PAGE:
Microgrids: Key to lighting up Pakistan’s rural areas


Governments, private developers, and NGOs throughout the world are increasingly pursuing micr grids to electrify communities that are unlikely to be served in the near or medium term by extension of central grid. These microgrids provide a range of services, from residential lighting alone to entertainment, refrigeration and productive commercial uses like milling. Their flexibility in terms of sizing, resource utilization and management makes them highly adaptable to local needs and conditions.

In Pakistan, the penetration of microgrids, except in the northern part of Pakistan, remain low as business models for commercially viable operations of off-grid RE projects are not well established. Very few microgrid projects were found to be sustainable in the long run as they relied heavily on grants and subsidies from the government and/or donor agencies falling into problems of inadequate operation and maintenance and lack of cost recovery.

Notwithstanding these issues, increased deployment of microgrids in the country can play a pivotal role in powering un-served and underserved communities in remote locations where otherwise grid extension can be financially unviable.

Microgrids employ various generation resources that include diesel, solar photovoltaic (PV), micro-hydro, and biomass gasification, as well
 as hybrid technologies such as wind-diesel and PV-diesel. In provinces such as Sindh and Balochistan, where solar irradiance is the highest and pockets of high speed winds are found, solar and wind hybrid microgrids can be set up to electrify remote and dispersed communities. Similarly in the north, where there is abundance of hydel potential, micro-hydels can serve the same purpose.

In order to increase deployment of microgrids for rural electrification in Pakistan, following gaps would have to be addressed:

  • The microgrid must be designed to deliver sufficient power to its customers to benefit from the energy services or else they will shift to alternative sources of energy.
  • The microgrid must adhere to its stated operation schedule – aligned with customer preferences and needs. The less often a microgrid adheres to its operation schedule, the less successful it would be.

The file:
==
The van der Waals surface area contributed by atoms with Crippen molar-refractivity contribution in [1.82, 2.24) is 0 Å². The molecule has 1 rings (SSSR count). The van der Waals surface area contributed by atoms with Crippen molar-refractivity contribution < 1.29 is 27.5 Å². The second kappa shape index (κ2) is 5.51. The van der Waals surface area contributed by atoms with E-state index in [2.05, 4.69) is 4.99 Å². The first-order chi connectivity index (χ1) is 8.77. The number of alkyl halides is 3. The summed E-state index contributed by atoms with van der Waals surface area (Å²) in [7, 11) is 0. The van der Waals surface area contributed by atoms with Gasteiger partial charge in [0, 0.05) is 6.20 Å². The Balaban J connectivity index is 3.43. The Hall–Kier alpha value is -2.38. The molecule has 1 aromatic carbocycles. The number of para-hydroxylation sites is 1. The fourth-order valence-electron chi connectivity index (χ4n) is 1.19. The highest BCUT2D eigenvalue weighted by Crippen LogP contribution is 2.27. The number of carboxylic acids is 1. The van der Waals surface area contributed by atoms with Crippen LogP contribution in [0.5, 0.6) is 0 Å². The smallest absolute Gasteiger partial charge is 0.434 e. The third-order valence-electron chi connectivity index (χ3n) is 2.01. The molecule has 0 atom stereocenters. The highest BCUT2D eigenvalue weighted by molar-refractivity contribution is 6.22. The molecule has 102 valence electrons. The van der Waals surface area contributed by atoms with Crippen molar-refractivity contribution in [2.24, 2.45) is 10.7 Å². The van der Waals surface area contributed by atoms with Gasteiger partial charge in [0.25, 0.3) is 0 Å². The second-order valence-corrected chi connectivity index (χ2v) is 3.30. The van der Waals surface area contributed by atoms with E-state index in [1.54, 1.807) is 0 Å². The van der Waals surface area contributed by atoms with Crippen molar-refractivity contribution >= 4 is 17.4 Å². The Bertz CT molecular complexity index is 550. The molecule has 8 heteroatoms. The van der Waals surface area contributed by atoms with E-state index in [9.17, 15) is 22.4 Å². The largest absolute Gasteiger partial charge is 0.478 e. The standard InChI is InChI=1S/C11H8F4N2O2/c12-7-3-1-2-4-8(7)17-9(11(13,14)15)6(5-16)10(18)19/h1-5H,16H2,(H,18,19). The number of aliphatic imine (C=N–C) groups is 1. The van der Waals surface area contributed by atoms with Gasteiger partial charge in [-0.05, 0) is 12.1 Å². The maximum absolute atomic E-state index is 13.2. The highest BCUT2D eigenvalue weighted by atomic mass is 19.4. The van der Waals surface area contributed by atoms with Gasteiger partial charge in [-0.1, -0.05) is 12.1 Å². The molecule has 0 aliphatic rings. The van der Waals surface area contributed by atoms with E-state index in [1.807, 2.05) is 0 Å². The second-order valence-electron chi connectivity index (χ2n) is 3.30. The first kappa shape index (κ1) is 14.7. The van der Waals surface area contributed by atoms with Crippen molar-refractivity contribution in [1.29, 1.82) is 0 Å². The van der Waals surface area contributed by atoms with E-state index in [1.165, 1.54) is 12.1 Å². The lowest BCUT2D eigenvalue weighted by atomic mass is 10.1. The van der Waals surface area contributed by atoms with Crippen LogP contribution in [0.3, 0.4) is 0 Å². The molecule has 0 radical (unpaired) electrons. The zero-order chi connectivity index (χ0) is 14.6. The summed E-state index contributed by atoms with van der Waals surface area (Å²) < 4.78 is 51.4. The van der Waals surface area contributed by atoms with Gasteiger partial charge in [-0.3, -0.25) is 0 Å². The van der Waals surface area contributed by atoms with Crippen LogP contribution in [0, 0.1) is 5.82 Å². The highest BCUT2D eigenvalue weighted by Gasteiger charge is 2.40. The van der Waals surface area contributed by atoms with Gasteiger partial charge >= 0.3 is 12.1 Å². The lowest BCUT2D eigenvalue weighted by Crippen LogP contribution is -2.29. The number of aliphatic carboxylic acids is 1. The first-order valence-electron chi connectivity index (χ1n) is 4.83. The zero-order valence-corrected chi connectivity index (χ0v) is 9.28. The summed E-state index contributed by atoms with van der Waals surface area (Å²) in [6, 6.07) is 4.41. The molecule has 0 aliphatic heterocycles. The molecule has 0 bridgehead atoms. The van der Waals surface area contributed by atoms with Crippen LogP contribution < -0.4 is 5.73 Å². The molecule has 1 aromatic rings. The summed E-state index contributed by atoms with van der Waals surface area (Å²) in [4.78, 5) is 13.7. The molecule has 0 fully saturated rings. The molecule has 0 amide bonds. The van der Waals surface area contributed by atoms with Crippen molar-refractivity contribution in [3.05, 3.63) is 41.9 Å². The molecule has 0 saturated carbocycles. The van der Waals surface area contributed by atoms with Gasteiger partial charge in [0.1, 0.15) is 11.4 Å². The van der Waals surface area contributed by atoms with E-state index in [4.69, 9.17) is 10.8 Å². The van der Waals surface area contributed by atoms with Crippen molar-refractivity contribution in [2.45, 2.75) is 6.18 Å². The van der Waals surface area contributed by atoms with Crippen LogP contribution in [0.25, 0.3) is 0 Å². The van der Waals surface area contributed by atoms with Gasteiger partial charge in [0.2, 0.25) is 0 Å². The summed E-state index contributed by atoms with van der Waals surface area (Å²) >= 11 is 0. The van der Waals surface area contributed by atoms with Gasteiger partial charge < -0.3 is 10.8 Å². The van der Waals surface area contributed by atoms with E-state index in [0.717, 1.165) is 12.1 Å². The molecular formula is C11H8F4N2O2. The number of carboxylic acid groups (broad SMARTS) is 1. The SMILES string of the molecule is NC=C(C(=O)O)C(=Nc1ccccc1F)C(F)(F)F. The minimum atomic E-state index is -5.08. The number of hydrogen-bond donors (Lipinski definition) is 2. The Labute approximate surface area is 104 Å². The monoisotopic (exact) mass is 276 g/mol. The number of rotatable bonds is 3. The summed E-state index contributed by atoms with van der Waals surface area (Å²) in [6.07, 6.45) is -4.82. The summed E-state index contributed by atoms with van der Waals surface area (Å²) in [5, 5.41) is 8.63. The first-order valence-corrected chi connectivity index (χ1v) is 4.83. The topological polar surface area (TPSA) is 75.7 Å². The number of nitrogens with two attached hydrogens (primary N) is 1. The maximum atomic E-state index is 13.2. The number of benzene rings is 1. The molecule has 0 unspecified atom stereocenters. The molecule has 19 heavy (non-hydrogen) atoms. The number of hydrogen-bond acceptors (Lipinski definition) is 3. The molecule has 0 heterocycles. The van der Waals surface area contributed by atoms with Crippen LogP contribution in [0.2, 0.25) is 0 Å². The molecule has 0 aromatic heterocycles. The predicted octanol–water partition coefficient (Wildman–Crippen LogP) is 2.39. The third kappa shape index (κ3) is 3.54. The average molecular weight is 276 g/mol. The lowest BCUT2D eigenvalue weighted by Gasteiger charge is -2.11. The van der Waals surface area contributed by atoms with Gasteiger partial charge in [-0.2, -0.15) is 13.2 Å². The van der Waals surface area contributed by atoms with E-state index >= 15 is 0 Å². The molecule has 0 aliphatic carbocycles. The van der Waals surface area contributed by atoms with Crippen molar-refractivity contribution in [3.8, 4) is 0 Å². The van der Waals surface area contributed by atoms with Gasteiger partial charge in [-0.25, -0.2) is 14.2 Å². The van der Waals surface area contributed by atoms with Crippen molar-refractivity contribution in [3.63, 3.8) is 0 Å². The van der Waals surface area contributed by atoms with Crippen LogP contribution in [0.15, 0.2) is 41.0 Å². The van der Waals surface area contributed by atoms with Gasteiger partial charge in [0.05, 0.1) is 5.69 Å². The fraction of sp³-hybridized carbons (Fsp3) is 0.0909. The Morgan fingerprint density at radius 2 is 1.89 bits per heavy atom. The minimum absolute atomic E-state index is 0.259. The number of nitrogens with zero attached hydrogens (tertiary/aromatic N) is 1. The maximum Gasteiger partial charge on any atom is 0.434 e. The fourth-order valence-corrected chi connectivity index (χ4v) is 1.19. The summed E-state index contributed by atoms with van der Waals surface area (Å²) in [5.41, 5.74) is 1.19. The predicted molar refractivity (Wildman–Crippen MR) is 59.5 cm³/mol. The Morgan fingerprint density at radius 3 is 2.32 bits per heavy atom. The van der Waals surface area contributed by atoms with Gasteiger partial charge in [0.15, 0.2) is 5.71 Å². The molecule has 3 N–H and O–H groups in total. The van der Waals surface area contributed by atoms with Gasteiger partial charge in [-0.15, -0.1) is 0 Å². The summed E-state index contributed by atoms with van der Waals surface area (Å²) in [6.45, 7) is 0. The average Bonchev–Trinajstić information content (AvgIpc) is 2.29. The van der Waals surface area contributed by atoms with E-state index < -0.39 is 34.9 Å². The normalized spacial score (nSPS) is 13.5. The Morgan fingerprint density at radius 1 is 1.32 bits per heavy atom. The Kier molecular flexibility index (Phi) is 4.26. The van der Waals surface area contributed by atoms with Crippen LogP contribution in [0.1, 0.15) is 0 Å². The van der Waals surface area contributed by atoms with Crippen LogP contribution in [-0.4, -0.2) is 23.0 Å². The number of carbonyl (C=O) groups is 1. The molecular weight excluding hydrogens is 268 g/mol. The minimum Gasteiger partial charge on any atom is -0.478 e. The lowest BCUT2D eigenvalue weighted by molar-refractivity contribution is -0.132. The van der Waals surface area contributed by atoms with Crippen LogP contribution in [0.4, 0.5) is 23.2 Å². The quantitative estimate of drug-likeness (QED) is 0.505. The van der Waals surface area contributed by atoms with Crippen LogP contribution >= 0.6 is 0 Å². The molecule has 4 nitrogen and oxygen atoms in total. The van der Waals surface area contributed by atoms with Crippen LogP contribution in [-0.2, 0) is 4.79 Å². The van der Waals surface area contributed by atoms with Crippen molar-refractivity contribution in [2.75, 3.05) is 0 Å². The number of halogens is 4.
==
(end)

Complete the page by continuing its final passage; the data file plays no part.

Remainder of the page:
• Financial viability of the microgrid is essential for its long-term sustainability. It is critical that the microgrid balances incentives/subsidies and revenue streams from tariffs with debt, equity, and operational expenses obligations both in the short and long run
  • Adequate and timely operation and maintenance of the system is important for continued reliability of the microgrid, which in turn depend on sufficient tariff collection. The developers must incorporate a penalty mechanism to enforce payment as inadequate tariff recovery can trigger off the vicious cycle.
  • For long term sustainability is it important that the energy services provided through microgrids are linked to income generation i.e. the microgrid must have capacity and reliability sufficient enough to enable new enterprises within the community.
  • Local training and institutionalization is imperative with partially subsidized or fully subsidized business models. For this local labour should be hired for operation and maintenance of the microgrid and the ownership of the system must reside with its beneficiaries. Examples of this are found in Gilgit-Baltistan and KPK whereby the government develops micro hydel stations and transfers their ownership to the communities being served. The local labour is trained to operate the station and to ensure collections, which are used for paying the O&M costs including salaries of staff.

In Pakistan, more than 32,000 villages in the country continue to remain without access to the electric grid, forcing the residents to use traditional sources of energy, including firewood, kerosene and diesel, for meeting their lighting, heating and cooking needs. For majority of these villages, extending the electric grid will continue to be a challenge due to the cost of infrastructure involved. In such areas, microgrids and stand alone systems can provide a viable alternative to building expensive thermal power projects and transmission/distribution lines.

However, lack of knowledge and exposure to proven practices available around the world has created regulatory, commercial, and implementation barriers holding up expansion of energy access programs in the country. For example, solar pv and energy storage offers opportunity for developing countries to leapfrog the electric grid. Changes in regulatory and policy frameworks are however required for incentivizing deployment of such technology.

This is where role of multilateral/bilateral institutions such as World Bank, Asian Development Bank and USAID comes in. They can help governments develop support mechanism for attracting private investment in future technologies especially those, which can directly benefit the vulnerable. The objective should be to eventually make it viable for private sector to invest in energy access as Pakistan’s public sector does not have the capacity and the financial resources to accomplish the universal energy access goal on its own.


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